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ADV VideosPacking An Adventure Motorcycle Long Way Round Style

Packing An Adventure Motorcycle Long Way Round Style

Packing tips from the Long Way Round crew that you may not want to take

Published on 12.22.2013

Nearly every Adventure Bike rider has watched the 2004 documentary Long Way Round that follows Ewan McGregor and Charley Boorman on their around-the-world adventure motorcycle tour. For many, the Long Way Around shows are the reason they started riding Adventure Motorcycles.

There is no question that the Long Way Round and Long Way Down series have done more to popularize Adventure Motorcycling than anything else. We are all in-debt to Ewan and Charley for putting a great show together that has captured the imaginations of many. Without them, we may not have the same level of investment from the motorcycle manufacturers and the great diversity of Adventure Bikes we have today. However, this has not stopped some Adventure Riders from making critiques of the Long Way Round series.

A common criticism has always been that the bikes were overloaded with too much gear. No doubt, watching overloaded bikes struggle through the mud made for good television. But in the real world, over packing an Adventure Motorcycle has a negative impact on your enjoyment during the trip.


Every Adventure Rider makes personal choices while packing an Adventure Motorcycle. Some items may be important to some while not to others. Adventure Riders should scrutinize each item they are packing and minimize any redundant or bulky items.

We recently came across an Adventure Motorcycle packing video that seems to bring into question again the packing skills of the Long Way Round crew. Claudio von Planta, the likeable cameraman from the Long Way Round series, stars in this video that discusses all the things you can fit when packing an Adventure Motorcycle for a tour.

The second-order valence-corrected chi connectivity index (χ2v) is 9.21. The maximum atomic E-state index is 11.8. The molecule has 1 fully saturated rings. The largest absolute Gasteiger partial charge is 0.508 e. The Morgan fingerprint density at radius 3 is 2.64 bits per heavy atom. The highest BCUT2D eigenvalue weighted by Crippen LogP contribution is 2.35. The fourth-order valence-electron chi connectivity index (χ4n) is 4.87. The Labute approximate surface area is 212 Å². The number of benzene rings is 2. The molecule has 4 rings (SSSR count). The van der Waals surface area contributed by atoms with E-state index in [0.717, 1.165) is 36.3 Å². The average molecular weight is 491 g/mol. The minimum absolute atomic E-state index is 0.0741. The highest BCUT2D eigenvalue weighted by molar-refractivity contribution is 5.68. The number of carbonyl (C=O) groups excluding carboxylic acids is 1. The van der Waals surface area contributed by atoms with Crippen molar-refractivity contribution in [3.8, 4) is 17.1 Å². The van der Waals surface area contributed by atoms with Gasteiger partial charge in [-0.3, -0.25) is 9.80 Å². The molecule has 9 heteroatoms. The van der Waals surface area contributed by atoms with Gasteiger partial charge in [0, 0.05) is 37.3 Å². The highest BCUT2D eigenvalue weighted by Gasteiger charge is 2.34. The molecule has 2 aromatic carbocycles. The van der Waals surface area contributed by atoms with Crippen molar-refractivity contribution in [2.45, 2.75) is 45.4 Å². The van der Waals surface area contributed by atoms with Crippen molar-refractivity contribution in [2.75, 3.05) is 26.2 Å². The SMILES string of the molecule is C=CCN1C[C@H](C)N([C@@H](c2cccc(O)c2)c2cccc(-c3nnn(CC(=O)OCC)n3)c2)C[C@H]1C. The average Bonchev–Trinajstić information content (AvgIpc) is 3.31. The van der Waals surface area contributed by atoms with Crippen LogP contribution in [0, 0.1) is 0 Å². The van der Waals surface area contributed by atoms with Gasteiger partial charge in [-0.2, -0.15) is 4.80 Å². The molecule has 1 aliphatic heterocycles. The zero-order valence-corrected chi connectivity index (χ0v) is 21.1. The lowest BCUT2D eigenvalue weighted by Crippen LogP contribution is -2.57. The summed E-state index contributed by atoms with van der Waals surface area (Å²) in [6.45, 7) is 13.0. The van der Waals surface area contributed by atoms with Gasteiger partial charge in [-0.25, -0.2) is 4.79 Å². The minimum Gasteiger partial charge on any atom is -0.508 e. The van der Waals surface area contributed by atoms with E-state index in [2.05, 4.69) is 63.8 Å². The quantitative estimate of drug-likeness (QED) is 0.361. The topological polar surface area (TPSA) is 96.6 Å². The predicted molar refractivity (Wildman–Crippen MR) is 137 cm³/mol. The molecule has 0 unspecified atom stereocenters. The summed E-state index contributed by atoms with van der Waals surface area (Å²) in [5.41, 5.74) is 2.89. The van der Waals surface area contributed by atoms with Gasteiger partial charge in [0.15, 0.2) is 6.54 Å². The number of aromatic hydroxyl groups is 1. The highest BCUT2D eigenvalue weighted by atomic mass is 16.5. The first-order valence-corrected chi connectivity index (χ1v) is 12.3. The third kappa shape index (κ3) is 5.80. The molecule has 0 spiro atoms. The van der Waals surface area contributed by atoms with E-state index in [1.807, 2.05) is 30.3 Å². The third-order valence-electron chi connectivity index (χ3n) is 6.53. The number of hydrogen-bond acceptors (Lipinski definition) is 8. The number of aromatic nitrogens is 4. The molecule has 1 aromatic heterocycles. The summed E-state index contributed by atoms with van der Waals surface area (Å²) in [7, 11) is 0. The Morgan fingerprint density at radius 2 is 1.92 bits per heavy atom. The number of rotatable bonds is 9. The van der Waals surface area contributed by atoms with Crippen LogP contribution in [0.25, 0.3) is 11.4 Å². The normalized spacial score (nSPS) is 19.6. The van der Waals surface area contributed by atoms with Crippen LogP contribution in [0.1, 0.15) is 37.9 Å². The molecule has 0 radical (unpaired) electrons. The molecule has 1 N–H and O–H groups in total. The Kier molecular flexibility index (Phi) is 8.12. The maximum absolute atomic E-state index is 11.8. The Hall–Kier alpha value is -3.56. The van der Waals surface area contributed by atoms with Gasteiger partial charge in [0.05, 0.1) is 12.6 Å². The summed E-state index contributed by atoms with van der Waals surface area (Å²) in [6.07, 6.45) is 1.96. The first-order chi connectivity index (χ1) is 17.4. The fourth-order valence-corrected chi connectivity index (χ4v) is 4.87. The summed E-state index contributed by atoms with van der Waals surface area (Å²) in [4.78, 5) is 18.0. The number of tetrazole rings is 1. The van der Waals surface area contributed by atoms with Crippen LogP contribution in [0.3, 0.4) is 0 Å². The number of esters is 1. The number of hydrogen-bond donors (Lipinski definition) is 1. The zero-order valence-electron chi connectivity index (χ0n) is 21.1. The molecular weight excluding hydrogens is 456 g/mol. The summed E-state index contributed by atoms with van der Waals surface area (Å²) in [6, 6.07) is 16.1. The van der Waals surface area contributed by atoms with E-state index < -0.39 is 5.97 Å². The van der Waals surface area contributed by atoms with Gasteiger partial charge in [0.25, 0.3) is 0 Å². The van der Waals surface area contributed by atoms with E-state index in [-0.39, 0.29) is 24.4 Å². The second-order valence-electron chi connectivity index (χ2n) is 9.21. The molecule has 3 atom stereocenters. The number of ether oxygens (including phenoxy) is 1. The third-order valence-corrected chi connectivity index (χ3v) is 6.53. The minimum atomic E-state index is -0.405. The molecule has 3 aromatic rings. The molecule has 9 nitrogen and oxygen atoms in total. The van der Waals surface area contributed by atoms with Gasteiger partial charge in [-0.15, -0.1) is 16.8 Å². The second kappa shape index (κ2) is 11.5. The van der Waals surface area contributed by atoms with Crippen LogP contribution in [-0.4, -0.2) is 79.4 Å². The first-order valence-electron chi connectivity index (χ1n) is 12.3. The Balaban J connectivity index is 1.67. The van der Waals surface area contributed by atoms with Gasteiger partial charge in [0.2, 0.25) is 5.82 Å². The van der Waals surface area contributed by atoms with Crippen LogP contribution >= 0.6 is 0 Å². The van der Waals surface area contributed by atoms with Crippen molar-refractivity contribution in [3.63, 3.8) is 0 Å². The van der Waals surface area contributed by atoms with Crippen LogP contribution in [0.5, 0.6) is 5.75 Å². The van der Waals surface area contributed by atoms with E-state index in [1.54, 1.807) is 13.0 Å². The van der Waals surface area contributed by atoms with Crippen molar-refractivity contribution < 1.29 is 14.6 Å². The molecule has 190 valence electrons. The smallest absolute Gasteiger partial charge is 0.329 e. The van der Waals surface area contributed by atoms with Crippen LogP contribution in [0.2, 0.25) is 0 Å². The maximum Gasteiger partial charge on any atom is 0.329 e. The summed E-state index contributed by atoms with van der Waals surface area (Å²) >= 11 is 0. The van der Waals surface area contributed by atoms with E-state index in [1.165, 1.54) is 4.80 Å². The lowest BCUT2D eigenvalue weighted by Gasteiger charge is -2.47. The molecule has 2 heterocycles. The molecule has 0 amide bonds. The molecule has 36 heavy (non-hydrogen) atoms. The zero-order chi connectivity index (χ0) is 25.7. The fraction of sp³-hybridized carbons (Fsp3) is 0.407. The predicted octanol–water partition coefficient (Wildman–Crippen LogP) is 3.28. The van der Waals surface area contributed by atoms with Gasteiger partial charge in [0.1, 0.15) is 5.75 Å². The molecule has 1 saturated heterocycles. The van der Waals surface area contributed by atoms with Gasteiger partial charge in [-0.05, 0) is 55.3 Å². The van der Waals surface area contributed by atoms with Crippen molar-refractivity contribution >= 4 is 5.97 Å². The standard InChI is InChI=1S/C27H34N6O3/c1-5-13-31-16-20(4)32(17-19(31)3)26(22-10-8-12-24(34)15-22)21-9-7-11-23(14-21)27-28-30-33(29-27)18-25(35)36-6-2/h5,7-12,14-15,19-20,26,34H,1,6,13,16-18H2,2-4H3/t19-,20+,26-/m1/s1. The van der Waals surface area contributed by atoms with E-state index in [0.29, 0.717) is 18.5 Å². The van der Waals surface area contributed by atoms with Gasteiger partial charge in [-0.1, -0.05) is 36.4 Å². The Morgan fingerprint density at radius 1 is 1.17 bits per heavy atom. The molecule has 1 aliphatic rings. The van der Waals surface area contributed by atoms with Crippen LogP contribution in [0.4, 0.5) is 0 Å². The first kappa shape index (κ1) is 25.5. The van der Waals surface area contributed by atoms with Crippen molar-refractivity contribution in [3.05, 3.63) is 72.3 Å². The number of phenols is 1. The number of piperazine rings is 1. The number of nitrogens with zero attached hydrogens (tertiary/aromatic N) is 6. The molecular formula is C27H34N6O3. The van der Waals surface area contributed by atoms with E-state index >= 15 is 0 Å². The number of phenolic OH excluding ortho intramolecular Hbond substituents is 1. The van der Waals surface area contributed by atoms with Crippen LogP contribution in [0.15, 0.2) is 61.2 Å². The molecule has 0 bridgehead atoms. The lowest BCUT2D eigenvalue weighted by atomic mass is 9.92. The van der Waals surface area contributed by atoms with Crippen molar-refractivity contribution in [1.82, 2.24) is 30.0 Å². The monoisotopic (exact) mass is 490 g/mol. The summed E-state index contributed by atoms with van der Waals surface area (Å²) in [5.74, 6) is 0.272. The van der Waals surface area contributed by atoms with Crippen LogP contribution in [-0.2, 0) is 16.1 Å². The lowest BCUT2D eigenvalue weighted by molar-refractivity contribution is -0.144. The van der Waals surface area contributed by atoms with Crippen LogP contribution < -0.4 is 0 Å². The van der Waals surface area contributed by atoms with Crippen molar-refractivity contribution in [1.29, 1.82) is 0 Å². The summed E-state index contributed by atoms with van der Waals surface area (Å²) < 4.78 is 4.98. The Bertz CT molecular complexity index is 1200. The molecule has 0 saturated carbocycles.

Claudio begins the video excited about the quantity of items his companion Rick Peterson is able to fit on his BMW R1200GS. He is impressed with Rick’s packing skills and claims he is “The Master” of packing an Adventure Motorcycle. If this is the best Claudio has seen to-date, it makes us wonder how poor their packing skills were way back in 2004 during the filming of Long Way Round.

We know the Touratech Panniers and luggage are great for packing a lot of equipment and Rick Peterson may be “The King” of packing an Adventure Motorcycle with a lot of stuff. But just because you have the space available, does not mean you should fill it up. Every extra pound of equipment you bring on an adventure tour is going to affect the handling, gas mileage and overall fun factor of your ride.

We warn you that this video is a bit long as Rick goes through each piece of equipment he likes to bring on Adventure Tours. Items include heavy equipment like a gian Apple Laptop, CDs and multiple backup hard drives for photos. There is also a lot of redundancy including 4 different jackets, 3 hats, 4 types of bug repellent, 4 pairs of gloves… The total load was estimated at about 175lbs of equipment. That is the equivalent of throwing one of your buddies on the back of your bike for the duration of your Adventure Tour. You can imagine what that will do for your handling!

The Thermolite Extreme Reactor Sleeping Bag insert Rick recommends is designed to increase the warmth of your sleeping bag when camping in cold weather.